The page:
Pringle & Bever's study, in this issue of New Phytologist (pp. 162–175), focuses on AM fungal species as a determinant of the benefit for plant species in a North Carolina grassland. Their experimental design substantiates the use of lower-scale evaluation of phenotype for AM fungi based on the finding that the mycorrhizal responsiveness of plant species under growth chamber conditions is correlated with that response in the highly divergent field environment. They conclude that AM fungus identity influences the survival and fitness of grassland plants by demonstrating that certain fungal species consistently promote the growth of a diverse set of plants. To define fungal phenotype in the field they confine the evaluation of plant response to the timescale over which the roots are still predominantly colonized by the introduced AM fungus. The consistency of the mycotrophic response across a range of plant species, as well as environmental conditions, validates estimation of a ‘functional phenotype’ in the field based on the growth response under controlled conditions.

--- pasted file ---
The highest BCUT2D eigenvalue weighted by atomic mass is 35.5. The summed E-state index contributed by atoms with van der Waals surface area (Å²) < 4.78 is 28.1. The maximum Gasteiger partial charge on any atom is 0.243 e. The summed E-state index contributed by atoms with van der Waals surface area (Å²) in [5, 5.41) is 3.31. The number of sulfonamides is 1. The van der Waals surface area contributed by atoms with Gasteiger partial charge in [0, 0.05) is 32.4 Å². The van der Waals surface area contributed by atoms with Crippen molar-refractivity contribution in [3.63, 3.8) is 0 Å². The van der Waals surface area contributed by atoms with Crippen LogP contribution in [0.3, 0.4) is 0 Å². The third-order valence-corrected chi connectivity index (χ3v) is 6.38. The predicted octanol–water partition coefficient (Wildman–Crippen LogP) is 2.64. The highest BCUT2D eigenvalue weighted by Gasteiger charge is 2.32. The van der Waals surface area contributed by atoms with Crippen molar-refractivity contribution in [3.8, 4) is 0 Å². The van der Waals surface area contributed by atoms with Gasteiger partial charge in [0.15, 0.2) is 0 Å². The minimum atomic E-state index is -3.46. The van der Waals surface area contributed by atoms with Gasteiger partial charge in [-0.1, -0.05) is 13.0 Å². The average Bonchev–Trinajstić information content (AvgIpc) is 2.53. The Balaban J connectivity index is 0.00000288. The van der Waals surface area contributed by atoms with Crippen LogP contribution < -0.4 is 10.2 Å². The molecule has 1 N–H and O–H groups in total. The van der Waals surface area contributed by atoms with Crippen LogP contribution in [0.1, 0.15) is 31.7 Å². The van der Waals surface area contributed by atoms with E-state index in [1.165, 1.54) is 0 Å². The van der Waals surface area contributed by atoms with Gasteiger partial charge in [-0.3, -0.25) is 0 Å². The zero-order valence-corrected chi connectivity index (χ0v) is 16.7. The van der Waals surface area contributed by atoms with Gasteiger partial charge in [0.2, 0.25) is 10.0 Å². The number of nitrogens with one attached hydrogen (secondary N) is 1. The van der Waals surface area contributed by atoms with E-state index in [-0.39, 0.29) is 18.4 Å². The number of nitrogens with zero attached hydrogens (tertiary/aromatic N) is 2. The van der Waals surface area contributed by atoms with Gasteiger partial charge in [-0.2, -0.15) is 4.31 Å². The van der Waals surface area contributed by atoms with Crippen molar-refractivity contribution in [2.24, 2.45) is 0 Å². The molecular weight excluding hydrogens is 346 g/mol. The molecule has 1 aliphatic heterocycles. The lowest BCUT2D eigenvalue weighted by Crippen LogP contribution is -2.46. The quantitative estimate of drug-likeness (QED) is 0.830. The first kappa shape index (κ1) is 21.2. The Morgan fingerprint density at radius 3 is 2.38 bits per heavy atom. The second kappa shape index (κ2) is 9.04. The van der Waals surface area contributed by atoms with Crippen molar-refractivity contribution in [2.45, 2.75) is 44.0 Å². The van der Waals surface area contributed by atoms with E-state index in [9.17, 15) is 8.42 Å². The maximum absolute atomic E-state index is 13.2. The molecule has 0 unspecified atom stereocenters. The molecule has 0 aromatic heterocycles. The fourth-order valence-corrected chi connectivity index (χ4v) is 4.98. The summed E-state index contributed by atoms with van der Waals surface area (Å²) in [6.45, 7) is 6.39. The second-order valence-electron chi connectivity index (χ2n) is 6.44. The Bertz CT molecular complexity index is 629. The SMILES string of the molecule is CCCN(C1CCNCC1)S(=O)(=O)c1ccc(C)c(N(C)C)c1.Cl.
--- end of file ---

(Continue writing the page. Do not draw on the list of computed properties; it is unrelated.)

Attempting to estimate a ‘functional phenotype’ might be questioned in light of recent evidence for AM fungus–host specificity (Klironomos, 2003) and wide variation in plant vs fungal pathways for P acquisition among host–fungal interactions (Smith et al., 2004). If root colonization is not a good predictor for P uptake or the host response, measurement of lower-level mechanisms for nutrient uptake in mycorrhizal plants may not readily scale-up to the field level. Nevertheless, definition of a growth response phenotype for AM fungi across different host, soil and fertility conditions may provide a practical approach for assessment of their functioning under natural conditions.